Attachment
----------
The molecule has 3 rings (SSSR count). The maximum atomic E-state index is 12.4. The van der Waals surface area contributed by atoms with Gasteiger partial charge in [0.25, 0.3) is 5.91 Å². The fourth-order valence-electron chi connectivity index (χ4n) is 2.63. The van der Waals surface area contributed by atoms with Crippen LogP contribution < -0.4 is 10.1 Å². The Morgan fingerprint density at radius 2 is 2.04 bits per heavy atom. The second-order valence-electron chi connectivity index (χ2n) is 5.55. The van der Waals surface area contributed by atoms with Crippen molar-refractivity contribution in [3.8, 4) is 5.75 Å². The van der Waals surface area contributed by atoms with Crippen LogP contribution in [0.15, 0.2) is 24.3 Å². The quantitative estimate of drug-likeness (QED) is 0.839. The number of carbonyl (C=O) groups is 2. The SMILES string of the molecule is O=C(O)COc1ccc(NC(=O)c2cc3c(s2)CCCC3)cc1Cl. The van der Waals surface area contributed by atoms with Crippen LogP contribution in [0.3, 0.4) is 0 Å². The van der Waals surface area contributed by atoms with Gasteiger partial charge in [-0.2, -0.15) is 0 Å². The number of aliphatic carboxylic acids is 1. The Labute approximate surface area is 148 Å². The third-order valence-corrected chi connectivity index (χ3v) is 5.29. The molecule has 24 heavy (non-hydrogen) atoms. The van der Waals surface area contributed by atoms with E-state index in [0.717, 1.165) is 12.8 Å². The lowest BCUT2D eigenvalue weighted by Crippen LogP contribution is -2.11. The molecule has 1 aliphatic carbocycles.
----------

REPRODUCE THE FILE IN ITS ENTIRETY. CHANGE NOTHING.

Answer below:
The molecule has 3 rings (SSSR count). The maximum atomic E-state index is 12.4. The van der Waals surface area contributed by atoms with Gasteiger partial charge in [0.25, 0.3) is 5.91 Å². The fourth-order valence-electron chi connectivity index (χ4n) is 2.63. The van der Waals surface area contributed by atoms with Crippen LogP contribution < -0.4 is 10.1 Å². The Morgan fingerprint density at radius 2 is 2.04 bits per heavy atom. The second-order valence-electron chi connectivity index (χ2n) is 5.55. The van der Waals surface area contributed by atoms with Crippen molar-refractivity contribution in [3.8, 4) is 5.75 Å². The van der Waals surface area contributed by atoms with Crippen LogP contribution in [0.15, 0.2) is 24.3 Å². The quantitative estimate of drug-likeness (QED) is 0.839. The number of carbonyl (C=O) groups is 2. The SMILES string of the molecule is O=C(O)COc1ccc(NC(=O)c2cc3c(s2)CCCC3)cc1Cl. The van der Waals surface area contributed by atoms with Crippen LogP contribution in [0.3, 0.4) is 0 Å². The van der Waals surface area contributed by atoms with Gasteiger partial charge in [-0.2, -0.15) is 0 Å². The number of aliphatic carboxylic acids is 1. The Labute approximate surface area is 148 Å². The third-order valence-corrected chi connectivity index (χ3v) is 5.29. The molecule has 24 heavy (non-hydrogen) atoms. The van der Waals surface area contributed by atoms with E-state index in [0.717, 1.165) is 12.8 Å². The lowest BCUT2D eigenvalue weighted by Crippen LogP contribution is -2.11. The molecule has 1 aliphatic carbocycles.